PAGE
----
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How Out-of-Office Replies Can Put Workers at Risk

Chain of command and other personal or company information in these greetings can be useful to people performing social-engineering attacks. Simply write that you'll be "unavailable"
beach lounge



Flickr/mandolin davis

Ah, the innocuous out-of-office notification message. Who in the corporate world hasn't used it at one time or another?

Sure, the out-of-office function built into Microsoft Outlook and similar email software is great for letting colleagues, customers, vendors and even friends and acquaintances know that you're lying on a beach in Hawaii, sipping a Mai-Tai or two — and that you won't be able to respond.

Since you can't, or don't want to, respond while you're on vacation or away for some other reason, you include a way for people to contact you in an emergency.

You also include the name and contact information of your boss or co-worker. You'll probably also tell people how long you'll be away and when you'll be back in the office.

No big deal, right?

Wrong. You never know who's going to see that information, according to security experts.

Giving away too much
"In many enterprises today, guarding against data breaches and targeted attacks is one of the top concerns of IT administrators," Trend Micro researcher Roland Dela Paz said last fall in a blog post.

"One of the things that administrators guard against is reconnaissance and targeting of any potential high-value personnel who may fall victim to a targeted attack," Dela Paz noted. "A less obvious source of information leakage, however, is the humble out-of-office notification."

Security expert Andy O'Donnell, network security guide at About.com, has seen a lot of "crazy stuff" in out-of-office replies.

"It's amazing what people put in them and reveal about themselves," O'Donnell said. "My rule of thumb is, 'If you wouldn't tell a room full of strangers the information, you shouldn't put it in your out-office-reply.'

"One of the things people put in is their chain of command — who their supervisor is."

O'Donnell said that sort of information could be very useful to people performing social-engineering attacks on companies.

"They could [use that information] and contact a department of that company claiming to be the supervisor of that person and they could get that person's Social Security number if people aren't thinking on their feet," O'Donnell said.

[7 Easy Ways to Get Your Identity Stolen]

Please rob me
"There's a lot of revealing information there," O'Donnell added. "If someone is going on a trip, you obviously know that they're not going to be at their house."

A lot of burglars are trolling on Facebook looking for just that kind of information, but leaving it in an out-of-office reply just makes it easy for them, he said.

"A lot of times, people will tell you exactly where they're going to be — if it's a conference, for example — and that could be potentially dangerous," O'Donnell said.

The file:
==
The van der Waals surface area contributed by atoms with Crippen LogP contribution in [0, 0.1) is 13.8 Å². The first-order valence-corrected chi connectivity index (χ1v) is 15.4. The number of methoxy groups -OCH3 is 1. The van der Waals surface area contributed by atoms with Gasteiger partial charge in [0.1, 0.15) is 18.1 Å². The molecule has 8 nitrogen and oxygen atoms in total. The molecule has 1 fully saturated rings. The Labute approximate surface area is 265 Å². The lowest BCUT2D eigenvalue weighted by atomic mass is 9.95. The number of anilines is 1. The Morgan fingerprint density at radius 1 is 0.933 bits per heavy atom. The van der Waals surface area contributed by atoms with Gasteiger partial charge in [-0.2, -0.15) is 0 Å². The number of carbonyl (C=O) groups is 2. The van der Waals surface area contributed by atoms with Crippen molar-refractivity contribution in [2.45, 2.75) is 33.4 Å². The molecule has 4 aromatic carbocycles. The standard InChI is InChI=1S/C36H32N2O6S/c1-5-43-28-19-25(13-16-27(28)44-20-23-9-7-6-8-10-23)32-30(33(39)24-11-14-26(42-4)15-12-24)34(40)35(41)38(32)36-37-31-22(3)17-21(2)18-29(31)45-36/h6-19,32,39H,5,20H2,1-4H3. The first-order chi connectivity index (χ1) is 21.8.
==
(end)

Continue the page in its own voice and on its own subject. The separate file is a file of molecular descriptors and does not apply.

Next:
"If someone wants to track you down at that conference, they'll know exactly where you're going to be, what your name is, your cellphone number — just a lot of information that doesn't need to be out there and could be going to anybody, potentially."

One of the problems is that companies aren't really aware of the security risks of out-of-office replies.

"I have a newsletter that I send out to subscribers for About.com, and when my newsletter goes out, it will prompt an out-office-reply for a lot of people," O'Donnell said. "There's so much information that people put in those, all their contact information, what their supervisor's name is, who to contact for invoicing or things like that.

"They put a lot of their business in those replies when they don't know who's going to get them. It could be a complete stranger on the Internet, or a spammer or a scammer. Anybody could send you an email, and that auto-reply is going to do its job and send a reply back to them."

How to hold back
O'Donnell has some tips for users and IT administrators to create safer out-of-office notification messages:

— Set up your mail client to send different out-of-office notifications to people outside your organization than to people inside your company.

— Have a security policy in place for rules of behavior. Have a user agreement so users are aware of what the company's policies are in terms of information security and protecting information.

"Companies should include what information can be divulged in out-of-office notifications in this policy document," O'Donnell said. "For example, 'You will not list your chain of command in an out-of-office reply.'"

— Don't reveal too much information. Be intentionally vague. If you have to leave an auto-reply, don't say you'll be in Hawaii; say you'll be unavailable. Instead of giving strangers your cellphone or home phone number, tell them you'll be checking your email.

— Leave all of your personal information out of your signature block.

"If you wouldn't give this information to a complete stranger, don't include it in your out-of-office notification," O'Donnell said.

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